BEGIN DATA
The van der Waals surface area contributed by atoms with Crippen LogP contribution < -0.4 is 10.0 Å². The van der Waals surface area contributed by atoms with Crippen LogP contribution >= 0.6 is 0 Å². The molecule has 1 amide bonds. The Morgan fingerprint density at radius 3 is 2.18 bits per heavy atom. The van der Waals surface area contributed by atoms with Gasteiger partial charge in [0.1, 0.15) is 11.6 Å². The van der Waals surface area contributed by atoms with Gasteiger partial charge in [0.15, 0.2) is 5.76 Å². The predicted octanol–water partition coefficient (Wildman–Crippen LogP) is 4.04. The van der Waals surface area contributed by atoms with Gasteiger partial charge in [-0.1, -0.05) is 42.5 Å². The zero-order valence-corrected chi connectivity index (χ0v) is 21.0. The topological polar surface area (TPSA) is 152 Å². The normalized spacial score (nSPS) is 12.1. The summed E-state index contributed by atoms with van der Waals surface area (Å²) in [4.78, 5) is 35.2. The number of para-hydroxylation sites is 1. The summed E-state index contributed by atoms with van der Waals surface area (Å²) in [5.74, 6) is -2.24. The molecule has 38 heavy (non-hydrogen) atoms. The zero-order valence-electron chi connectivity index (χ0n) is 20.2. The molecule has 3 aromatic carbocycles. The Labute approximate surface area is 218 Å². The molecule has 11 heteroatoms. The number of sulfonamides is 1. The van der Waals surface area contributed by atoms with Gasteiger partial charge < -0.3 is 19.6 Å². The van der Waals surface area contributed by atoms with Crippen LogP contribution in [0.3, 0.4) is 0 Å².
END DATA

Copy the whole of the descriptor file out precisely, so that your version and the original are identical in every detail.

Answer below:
The van der Waals surface area contributed by atoms with Crippen LogP contribution < -0.4 is 10.0 Å². The van der Waals surface area contributed by atoms with Crippen LogP contribution >= 0.6 is 0 Å². The molecule has 1 amide bonds. The Morgan fingerprint density at radius 3 is 2.18 bits per heavy atom. The van der Waals surface area contributed by atoms with Gasteiger partial charge in [0.1, 0.15) is 11.6 Å². The van der Waals surface area contributed by atoms with Gasteiger partial charge in [0.15, 0.2) is 5.76 Å². The predicted octanol–water partition coefficient (Wildman–Crippen LogP) is 4.04. The van der Waals surface area contributed by atoms with Gasteiger partial charge in [-0.1, -0.05) is 42.5 Å². The zero-order valence-corrected chi connectivity index (χ0v) is 21.0. The topological polar surface area (TPSA) is 152 Å². The normalized spacial score (nSPS) is 12.1. The summed E-state index contributed by atoms with van der Waals surface area (Å²) in [4.78, 5) is 35.2. The number of para-hydroxylation sites is 1. The summed E-state index contributed by atoms with van der Waals surface area (Å²) in [5.74, 6) is -2.24. The molecule has 38 heavy (non-hydrogen) atoms. The zero-order valence-electron chi connectivity index (χ0n) is 20.2. The molecule has 3 aromatic carbocycles. The Labute approximate surface area is 218 Å². The molecule has 11 heteroatoms. The number of sulfonamides is 1. The van der Waals surface area contributed by atoms with Gasteiger partial charge < -0.3 is 19.6 Å². The van der Waals surface area contributed by atoms with Crippen LogP contribution in [0.3, 0.4) is 0 Å².